There is an excellent answer already which essentially equates "In Christ" to refer to Christians generally. Another fine answer explains that the phrase other times does not equate to "Christian", but to other similar usages, such as God accomplishing salvation "In Christ" (Fuller's Christologically category).
I would go a step deeper and therein tie all these different usages together.
First, Strong's definition of "en":
a primary preposition denoting (fixed) position (in place, time or state), and (by implication) instrumentality (medially or constructively), i.e. a relation of rest (intermediate between (1519) and (1537))
Paul explains in Romans 6 that Christians have been baptized into Christ, and thus have both died with him, and now are "alive to God in Christ Jesus". This denotes a "rest" in Christ, or being positionally placed in Christ, in at least a spiritual sense.
[ESV] Romans 6:3-11
3 Do you not know that all of us who have been baptized into Christ Jesus were baptized into his death? 4 We were buried therefore with him by baptism into death, in order that, just as Christ was raised from the dead by the glory of the Father, we too might walk in newness of life. 5 For if we have been united with him in a death like his, we shall certainly be united with him in a resurrection like his. 6 We know that our old self was crucified with him in order that the body of sin might be brought to nothing, so that we would no longer be enslaved to sin. 7 For one who has died has been set free from sin. 8 Now if we have died with Christ, we believe that we will also live with him. 9 We know that Christ, being raised from the dead, will never die again; death no longer has dominion over him. 10 For the death he died he died to sin, once for all, but the life he lives he lives to God. 11 So you also must consider yourselves dead to sin and alive to God in Christ Jesus.
Apologies for the long quote, but I believe it is the crux of what leads Paul to use the phrase "in Christ" (positional, temporal, resting in) so extensively. Paul states here that the very essence of being a Christian is a mystical/spiritual joining with Christ (Brenda Colijn's 5th Participatory category), stating that physical baptism is a symbol or type of this spiritual connection, through which Christians both die to sin (through Christ's substitutionary death on the cross) and live the Christian faith out to God (through being joined with him in his new life, post-resurrection).
This parallels Jesus teaching about him being in the Father, and the Father in him, and both of them living in a Christian.
[ESV] John 14:10-11
10 Do you not believe that I am in the Father and the Father is in me? The words that I say to you I do not speak on my own authority, but the Father who dwells in me does his works. 11 Believe me that I am in the Father and the Father is in me, or else believe on account of the works themselves.
[ESV] John 14:23
23 Jesus answered him, "If anyone loves me, he will keep my word, and my Father will love him, and we will come to him and make our home with him.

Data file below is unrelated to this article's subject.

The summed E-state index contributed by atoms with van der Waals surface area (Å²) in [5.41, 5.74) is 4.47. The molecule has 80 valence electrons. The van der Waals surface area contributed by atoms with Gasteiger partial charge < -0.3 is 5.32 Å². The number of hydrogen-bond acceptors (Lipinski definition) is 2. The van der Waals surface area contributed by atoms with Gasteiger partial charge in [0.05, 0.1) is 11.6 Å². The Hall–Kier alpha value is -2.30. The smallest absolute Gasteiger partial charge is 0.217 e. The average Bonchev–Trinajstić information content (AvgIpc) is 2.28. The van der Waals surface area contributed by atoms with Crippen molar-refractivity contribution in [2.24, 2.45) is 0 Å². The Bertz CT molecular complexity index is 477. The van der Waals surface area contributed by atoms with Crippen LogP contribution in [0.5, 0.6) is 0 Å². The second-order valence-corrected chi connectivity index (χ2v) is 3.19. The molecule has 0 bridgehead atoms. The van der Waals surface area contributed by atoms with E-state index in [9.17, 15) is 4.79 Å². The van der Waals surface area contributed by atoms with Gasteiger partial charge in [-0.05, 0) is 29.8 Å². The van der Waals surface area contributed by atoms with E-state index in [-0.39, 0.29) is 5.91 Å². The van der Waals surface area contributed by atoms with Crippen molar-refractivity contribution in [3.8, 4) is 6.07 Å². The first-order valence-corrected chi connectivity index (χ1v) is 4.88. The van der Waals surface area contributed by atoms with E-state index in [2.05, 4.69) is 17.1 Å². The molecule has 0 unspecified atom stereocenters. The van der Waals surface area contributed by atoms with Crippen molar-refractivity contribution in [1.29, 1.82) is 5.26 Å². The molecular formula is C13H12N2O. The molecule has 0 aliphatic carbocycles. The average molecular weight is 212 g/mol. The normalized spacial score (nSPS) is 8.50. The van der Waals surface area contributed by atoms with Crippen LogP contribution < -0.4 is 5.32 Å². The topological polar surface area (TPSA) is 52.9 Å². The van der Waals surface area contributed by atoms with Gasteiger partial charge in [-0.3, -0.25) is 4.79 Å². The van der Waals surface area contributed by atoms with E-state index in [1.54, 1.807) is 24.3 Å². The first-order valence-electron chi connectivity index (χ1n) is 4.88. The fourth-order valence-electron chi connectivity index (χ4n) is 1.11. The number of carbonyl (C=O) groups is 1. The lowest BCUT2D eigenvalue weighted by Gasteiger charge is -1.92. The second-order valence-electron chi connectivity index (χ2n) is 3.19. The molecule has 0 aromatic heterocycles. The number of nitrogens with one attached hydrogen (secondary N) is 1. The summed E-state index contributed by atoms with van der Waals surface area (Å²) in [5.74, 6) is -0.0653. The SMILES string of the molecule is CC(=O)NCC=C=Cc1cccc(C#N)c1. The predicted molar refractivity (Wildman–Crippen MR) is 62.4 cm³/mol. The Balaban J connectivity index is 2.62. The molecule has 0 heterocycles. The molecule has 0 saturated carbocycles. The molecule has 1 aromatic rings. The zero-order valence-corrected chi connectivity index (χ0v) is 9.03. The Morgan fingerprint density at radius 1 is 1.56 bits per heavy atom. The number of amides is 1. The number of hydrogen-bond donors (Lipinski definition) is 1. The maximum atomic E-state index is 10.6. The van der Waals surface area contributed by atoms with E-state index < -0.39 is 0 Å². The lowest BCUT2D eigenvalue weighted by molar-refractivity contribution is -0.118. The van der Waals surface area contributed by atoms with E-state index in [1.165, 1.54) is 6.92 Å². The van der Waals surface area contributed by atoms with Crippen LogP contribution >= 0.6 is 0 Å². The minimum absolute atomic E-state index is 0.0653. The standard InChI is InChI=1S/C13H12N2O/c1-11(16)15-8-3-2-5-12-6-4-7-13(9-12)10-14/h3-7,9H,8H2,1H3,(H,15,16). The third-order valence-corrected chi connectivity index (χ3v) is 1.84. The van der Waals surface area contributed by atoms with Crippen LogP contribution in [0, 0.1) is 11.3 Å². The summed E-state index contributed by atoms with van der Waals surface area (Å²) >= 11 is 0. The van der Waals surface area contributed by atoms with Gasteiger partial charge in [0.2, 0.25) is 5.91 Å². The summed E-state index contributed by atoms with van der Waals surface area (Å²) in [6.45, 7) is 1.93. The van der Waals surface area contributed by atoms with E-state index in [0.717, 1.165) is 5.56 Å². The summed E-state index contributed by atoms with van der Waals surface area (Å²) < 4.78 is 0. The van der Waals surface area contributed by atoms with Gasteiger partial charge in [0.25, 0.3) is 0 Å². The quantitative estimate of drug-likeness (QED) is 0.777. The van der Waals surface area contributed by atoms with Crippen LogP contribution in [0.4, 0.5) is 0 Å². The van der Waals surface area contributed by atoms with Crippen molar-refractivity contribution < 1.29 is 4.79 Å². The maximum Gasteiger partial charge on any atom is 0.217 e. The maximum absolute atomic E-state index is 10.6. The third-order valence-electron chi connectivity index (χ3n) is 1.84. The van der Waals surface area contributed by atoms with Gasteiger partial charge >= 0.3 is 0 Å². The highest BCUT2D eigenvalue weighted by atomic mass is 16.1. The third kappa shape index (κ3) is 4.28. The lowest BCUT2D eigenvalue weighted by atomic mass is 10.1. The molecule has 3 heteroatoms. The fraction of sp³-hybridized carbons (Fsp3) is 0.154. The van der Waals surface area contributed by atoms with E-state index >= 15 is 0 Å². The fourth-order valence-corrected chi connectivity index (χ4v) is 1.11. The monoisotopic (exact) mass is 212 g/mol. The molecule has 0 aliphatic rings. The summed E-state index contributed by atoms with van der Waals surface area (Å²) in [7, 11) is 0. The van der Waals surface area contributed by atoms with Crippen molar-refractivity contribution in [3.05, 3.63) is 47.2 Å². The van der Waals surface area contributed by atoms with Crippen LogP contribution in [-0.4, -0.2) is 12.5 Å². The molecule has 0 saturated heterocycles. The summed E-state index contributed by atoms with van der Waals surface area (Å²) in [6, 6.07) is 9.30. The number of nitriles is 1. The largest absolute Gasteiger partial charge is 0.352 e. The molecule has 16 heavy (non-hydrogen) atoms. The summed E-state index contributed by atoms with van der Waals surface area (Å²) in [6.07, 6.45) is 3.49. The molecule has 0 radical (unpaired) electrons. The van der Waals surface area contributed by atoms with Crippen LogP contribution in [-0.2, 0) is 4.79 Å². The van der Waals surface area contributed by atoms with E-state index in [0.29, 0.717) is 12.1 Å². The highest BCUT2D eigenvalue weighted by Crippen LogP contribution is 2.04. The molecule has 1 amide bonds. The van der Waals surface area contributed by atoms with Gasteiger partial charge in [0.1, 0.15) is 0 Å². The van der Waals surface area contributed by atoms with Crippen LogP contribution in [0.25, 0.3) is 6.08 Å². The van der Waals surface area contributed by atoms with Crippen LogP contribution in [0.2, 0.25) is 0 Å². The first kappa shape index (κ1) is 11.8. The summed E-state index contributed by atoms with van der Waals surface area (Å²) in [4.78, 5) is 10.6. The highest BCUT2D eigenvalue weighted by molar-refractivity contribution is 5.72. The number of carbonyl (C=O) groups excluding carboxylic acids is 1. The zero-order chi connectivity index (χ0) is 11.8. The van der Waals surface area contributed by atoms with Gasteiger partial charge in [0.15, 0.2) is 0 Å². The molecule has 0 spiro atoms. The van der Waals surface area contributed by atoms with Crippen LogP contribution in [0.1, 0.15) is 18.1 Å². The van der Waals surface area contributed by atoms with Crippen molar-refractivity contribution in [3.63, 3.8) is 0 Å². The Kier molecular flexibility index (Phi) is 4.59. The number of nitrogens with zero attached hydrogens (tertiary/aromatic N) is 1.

The scriptures make clear that Jesus is an example to all believers, who are also called disciples of Christ, and Jesus states clearly that he has no identity separate from the Father. In a similar fashion, therefore, Christians have no identity as Christians separate from being "in Christ" and, like Jesus, in the Father as well. This "in Christ" role of a Christian is further clarified in the same passage, with a discussion of Christ as the vine and Christians as the branches, where Jesus describe the relationship as one of "abiding".
[ESV] John 15:4-7
4 Abide in me, and I in you. As the branch cannot bear fruit by itself, unless it abides in the vine, neither can you, unless you abide in me. 5 I am the vine; you are the branches. Whoever abides in me and I in him, he it is that bears much fruit, for apart from me you can do nothing. 6 If anyone does not abide in me he is thrown away like a branch and withers; and the branches are gathered, thrown into the fire, and burned. 7 If you abide in me, and my words abide in you, ask whatever you wish, and it will be done for you.
Looking at the body of Paul's work, while there are different direct usages of "in Christ", they all come back to this joining with, or being enveloped by Christ's power/grace, the reliance believers have on Christ's atoning death to be their death, and Christ's new resurrection life to be their new spiritual life. It is through this connection of a believer in baptism into Christ that spiritually melds them with Christ - as Lord - and makes them a part of him.
Literally Paul describes the church (assembly of believers), as the body of Christ, with Christ as the head of that body.
[ESV] Ephesians 5
23 For the husband is the head of the wife even as Christ is the head of the church, his body, and is himself its Savior.
Thus Paul describes the life of a Christian as being bound up in Christ - a Christian's salvation as well as his power to live for God is bound up in the fact that he has given himself over to Christ's Lordship. Christ's essence becomes his essence. Christ's power becomes his power. If a Christian is not "in Christ", dead to his old self, and living a new life to God, then he is not really a Christian.
This is why Paul identifies a Christians by the reference to being "in Christ", and uses the phrase additionally in other similar contexts (i.e. God's work done for believer, benefits of Christians, etc.).